Monday, January 08, 2007

REAL STRENGTH

When I was a young psychology student I was fortunate to find a mentor in Nathaniel Branden. One day I asked him, "What do you think is the single most important thing that you do with your clients, the one thing that forms the foundation for everything else?"

His answer was simple, but it had a tremendous impact on me. It resonated deeply with core beliefs and values that I held, but didn't have the words for yet:

"I look for the best within people," he said, "and I try to speak directly to that part of them. Even if they do not see it themselves, I look for it, and speak to it, and I don't get thrown off by their negative beliefs about themselves."

To actually do this is one of the most profound acts of taking purposeful command of your perspective on others and yourself that you can engage in.

What you are doing by seeing the best within someone, including seeing the best within yourself, is to focus on the strengths within them, and within yourself. You are looking for the resources that a person has, keeping your eye on those.

Our consciousness allows us to perform a certain degree of executive functioning. We can choose to focus our attention over here rather than over there; we can choose to take certain actions over other actions; we can take actions that go against our feelings when we decide that is good and necessary; we can decide to suspend our awareness of certain things; we can choose to follow an impulse or not.

We can also choose to focus on our strengths, to begin a process of deliberately using those strengths in new ways, and thus growing the breadth and momentum of the repertoire of our strengths over time. We can help other people to do this as well.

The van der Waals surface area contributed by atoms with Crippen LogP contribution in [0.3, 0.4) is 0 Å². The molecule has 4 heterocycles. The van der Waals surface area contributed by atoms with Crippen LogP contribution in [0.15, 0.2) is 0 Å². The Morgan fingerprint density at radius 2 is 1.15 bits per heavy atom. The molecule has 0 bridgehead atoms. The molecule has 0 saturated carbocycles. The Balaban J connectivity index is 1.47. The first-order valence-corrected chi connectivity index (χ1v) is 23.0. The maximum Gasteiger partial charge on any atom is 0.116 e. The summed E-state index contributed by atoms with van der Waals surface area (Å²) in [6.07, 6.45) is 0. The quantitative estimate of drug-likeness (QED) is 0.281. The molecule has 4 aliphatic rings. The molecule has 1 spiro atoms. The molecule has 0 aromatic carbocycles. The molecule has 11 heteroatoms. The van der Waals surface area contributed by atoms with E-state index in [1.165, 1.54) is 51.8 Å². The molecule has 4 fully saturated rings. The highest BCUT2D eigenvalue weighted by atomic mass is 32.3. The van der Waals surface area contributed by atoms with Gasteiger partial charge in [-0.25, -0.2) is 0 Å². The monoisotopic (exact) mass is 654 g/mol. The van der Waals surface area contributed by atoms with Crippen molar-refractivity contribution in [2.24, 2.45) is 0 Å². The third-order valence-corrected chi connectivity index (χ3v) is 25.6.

This is not a simple, "New Age-y" play with language, claiming that you can simply change your perspective and all will be wonderful; it is an act of taking charge of your perspective and working over time to move that perspective toward your strengths, and to work over time to bring those strengths into the world through your actions.

We are not just a bucket of parts. We are not a static collection of traits and personality that sums up to our lot in life. We are dynamic, living, growing, learning, choosing, acting agents of our living selves. When I see the best in you, I am not looking at a painting with different colors and choosing to look only at a particular color, like green. I am looking at a creative process of life that is doing his or her life.

When I look at myself and focus on my strengths, I am not deceiving myself by not dwelling on all of the shortcomings and weakness. I am not being dishonest by not bringing into my awareness past blunders, difficulties or tragedies. I am looking for the resources I have within me now, so that I can use those resources to make the most of my actual circumstances now.

Each of us can get caught in a static self-image, one that includes past history, mistakes, shortcomings, weaknesses, hurts, fears, and limitations. This stance can be seen, especially from inside that self-image, as "what is real and true about me."